Hollywood Cinema open despite engineer report
Hills and Harbour
Sumner's Hollywood Cinema is still open for business, despite the building being recently deemed unsafe.
A detailed engineering evaluation report was performed on the city's last suburban cinema earlier this month, which called for urgent restrengthening work.
The evaluation prompted business owners Lang and Maureen Masters to swiftly close the cinema's doors, but they have since reopened under confusion as to when the work will take place.
Maureen Masters said the cinema had briefly closed on Friday, September 6 when news of the engineer's report reached the media, but they resumed operating that weekend.
They closed again the following Monday as discussions around what would happen took place, and have been trading since.
She said they had been trying to contact both the Christchurch City Council and the Christchurch Earthquake Recovery Authority (Cera), but could not find anyone to speak with about what exactly the report meant, and when the work needed to be done.
"We haven't been able to speak to them ourselves," Masters said.
"We're hoping we'll be able to keep going this week and the decision will be made - we know we've got to close at some stage.
"We'll just have to wait and see, but we really don't know."
Building owner Nigel Warnes said he was still waiting to speak with his insurance company to decide their course of action.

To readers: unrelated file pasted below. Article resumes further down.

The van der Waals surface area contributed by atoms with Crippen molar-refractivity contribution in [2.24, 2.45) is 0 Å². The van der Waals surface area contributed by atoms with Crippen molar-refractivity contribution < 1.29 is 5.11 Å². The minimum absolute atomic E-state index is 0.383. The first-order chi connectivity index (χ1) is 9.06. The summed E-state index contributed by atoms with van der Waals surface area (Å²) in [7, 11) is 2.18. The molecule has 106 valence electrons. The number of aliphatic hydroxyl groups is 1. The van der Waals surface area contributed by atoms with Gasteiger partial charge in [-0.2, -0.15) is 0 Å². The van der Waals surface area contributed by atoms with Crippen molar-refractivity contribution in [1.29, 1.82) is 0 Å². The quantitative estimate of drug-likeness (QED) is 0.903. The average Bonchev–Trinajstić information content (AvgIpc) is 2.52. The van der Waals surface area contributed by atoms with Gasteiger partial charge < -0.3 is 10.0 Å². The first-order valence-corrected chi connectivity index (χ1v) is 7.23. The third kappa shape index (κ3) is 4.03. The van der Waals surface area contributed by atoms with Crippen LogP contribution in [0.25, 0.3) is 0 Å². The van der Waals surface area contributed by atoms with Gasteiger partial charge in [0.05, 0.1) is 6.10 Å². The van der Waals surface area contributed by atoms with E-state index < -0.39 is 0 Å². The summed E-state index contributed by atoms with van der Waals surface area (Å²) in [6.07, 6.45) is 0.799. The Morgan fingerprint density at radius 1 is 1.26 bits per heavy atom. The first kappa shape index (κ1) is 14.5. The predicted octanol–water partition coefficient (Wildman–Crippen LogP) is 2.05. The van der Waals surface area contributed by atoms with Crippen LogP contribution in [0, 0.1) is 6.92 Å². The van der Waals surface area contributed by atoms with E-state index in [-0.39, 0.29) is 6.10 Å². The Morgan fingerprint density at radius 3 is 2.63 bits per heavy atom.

He said it was "all up in the air at the moment".
"It stood there like a rock through all the major earthquakes. That doesn't mean to say it will keep standing but I would have thought a lot of others would go down before it goes down."
The impending steel restructuring work has claimed its first casualty in the postponement of the 2013 Italian Film Festival, which was to be held at the cinema.
A Cera spokesman said they were waiting for further information from the owner's engineers, and have not yet put a notice on the building to prohibit access.
The cinema was the only suburban cinema still standing and running in the city after 70 years in business.
It opened in 1938 as a single cinema, had a second added in 1973 and the third in 1999.
At 19, Masters became the youngest film distributor in New Zealand and was on his way to run the country's largest chain of independent cinemas, with seven Christchurch cinemas at the peak of his empire in 1981.
It has welcomed many national and international film festivals over the years.
- © Fairfax NZ News